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    Visionary Leader

    Social Reformer

    Women's Rights Advocate

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Willard House Tours in December and Winter Closure: The Willard House will be closed for tours Sunday, December 1st for the Thanksgiving holiday weekend. We will be open two Sundays in December – December 8th and 15th – for Holiday-themed tours. We will be closed January and February. The WCTU Archives remains open by appointment.

Playing in the Parlor: A Winter Afternoon at the Willard House

Start the new year with a celebration of history! Join us for an afternoon of winter break fun at the Willard House. Kids will explore the House Museum and learn about Frances Willard, women leaders, and what it was like to grow up during the nineteenth century. Afterwards, attendees will bring the Museum’s story to life while honing their public speaking skills through nineteenth-century parlor games, as well as improv and storytelling exercises.

Music box in the Willard House front parlor (Photo copyright Donna Wesley Spencer)

The workshop will take place on Thursday, January 2, 2020 from 2:00-3:30pm. Tickets are $5 for children aged 8-14. RSVPs are required. To register, email info@franceswillard.org or call 847-328-7500.

The workshop will be led by Fiona Maxwell who is an intern at the house and also serves as a tours docent. Maxwell is a PhD student in History at the University of Chicago. She received her BA in History and Theatre from Northwestern University with a module in Theatre for Young Audiences. Her research focuses on the history of process-oriented drama in educational and community settings, specifically in Chicago settlement houses. She received a grant from the UChicagoGRAD Global Impact Internship Program to fund a project exploring nineteenth-century women’s public speaking and parlor performance. She is also an assistant teacher at the Piven Theatre Workshop, where she has assisted with youth classes, youth performing ensembles, and the PEEP ensemble for adults with developmental disabilities.

Women and Prohibition: A War of Mothers and Daughters, Sisters and Wives

Women and Prohibition is a new exhibit at the Frances Willard House Museum that highlights the work of women to expand their public lives, advocate for themselves, and protect their families from the serious problems that alcohol can cause. Visitors can learn how women acted in the political arena before they were able to vote and how they worked to gain the vote to extend their reach. This exhibit is part of our ongoing recognition of the 100th anniversary of the 18th (Prohibition) Amendment.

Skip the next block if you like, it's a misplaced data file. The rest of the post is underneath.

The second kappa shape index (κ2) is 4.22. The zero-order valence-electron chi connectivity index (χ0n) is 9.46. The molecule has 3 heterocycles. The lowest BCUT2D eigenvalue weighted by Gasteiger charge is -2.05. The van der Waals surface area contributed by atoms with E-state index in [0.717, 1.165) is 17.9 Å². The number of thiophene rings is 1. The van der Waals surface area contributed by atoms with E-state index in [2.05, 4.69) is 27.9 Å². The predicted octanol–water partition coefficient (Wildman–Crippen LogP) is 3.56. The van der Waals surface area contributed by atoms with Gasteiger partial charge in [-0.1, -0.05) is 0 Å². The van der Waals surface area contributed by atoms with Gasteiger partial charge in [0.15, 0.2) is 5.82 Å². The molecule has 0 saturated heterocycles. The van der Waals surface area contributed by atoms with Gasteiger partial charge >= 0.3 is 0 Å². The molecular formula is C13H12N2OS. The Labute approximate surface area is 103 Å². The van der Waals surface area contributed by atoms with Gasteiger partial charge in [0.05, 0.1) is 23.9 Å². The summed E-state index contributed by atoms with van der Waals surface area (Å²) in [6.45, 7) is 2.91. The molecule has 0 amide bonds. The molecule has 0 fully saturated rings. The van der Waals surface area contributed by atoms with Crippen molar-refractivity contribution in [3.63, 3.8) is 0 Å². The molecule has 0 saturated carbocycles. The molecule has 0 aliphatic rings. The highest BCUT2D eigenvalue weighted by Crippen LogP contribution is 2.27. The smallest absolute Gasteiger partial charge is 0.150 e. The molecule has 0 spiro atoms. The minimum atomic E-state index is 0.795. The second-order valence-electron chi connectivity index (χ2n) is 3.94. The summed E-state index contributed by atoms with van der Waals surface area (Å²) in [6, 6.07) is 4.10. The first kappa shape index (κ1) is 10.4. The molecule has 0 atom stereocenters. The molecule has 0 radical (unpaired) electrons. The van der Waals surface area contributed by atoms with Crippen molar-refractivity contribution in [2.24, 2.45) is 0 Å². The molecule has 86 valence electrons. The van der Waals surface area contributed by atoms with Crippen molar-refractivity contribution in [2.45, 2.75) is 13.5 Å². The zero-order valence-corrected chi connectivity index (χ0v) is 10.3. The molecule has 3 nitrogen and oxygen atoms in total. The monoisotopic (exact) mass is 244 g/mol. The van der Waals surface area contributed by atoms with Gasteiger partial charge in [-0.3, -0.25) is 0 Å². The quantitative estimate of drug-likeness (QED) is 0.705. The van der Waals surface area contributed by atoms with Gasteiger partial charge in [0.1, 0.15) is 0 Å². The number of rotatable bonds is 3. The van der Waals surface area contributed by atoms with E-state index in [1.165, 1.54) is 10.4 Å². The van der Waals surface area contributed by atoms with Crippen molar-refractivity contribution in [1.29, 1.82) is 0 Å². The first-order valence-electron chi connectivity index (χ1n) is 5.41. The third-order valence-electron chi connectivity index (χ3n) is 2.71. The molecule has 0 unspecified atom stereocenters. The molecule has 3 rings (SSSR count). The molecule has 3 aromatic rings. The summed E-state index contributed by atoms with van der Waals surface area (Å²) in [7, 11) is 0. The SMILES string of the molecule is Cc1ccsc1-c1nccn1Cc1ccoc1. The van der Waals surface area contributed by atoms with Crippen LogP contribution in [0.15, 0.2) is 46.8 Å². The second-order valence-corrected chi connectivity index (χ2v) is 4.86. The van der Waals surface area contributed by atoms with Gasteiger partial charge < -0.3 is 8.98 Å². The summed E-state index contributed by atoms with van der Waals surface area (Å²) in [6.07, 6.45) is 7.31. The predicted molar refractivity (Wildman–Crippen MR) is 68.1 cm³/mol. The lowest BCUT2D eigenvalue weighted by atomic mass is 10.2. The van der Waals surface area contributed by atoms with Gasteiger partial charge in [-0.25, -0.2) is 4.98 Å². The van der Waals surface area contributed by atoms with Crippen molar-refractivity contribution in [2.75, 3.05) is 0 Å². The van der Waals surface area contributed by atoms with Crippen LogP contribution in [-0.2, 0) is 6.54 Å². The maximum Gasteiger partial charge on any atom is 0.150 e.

Women and Prohibition will open Thursday, September 5, 2019. The museum is open Sundays from 1-4 p.m. and admission is $10 ($5 for students).

This exhibit is a companion to two exhibits at the Evanston History Center – Dry Evanston: the Untold Story (up through January 2020) and Spirited: Prohibition in America (up through October 20, 2019). Special joint tours of the Willard House and the Dawes House are offered in conjunction with these exhibits. Purchase an admission to either museum to receive your coupon for half-off tours at the other museum. 

Truth Telling: Frances Willard and Ida B. Wells

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A Community History Project of the Frances Willard House Museum and Archives

In the 1890s, Woman’s Christian Temperance Union President Frances Willard and journalist and activist Ida B. Wells fought a war of words in the international press over Willard’s lack of public support for Wells’ anti-lynching campaign. Wells called Willard’s moral leadership into question and demanded that Willard and the WCTU join her anti-lynching campaign. Under Willard’s leadership, the WCTU eventually passed resolutions opposing lynching, but Willard’s language and actions complicate her legacy.

Truth Telling: Frances Willard and Ida B. Wells is a community history project that explores this conflict. The project includes a digital exhibit of original archival sources, community conversations, and public programs. The goal of the project is to uncover the full truth of the conflict, and explore its many meanings and ramifications for our world today. 

To visit the new website, click here.

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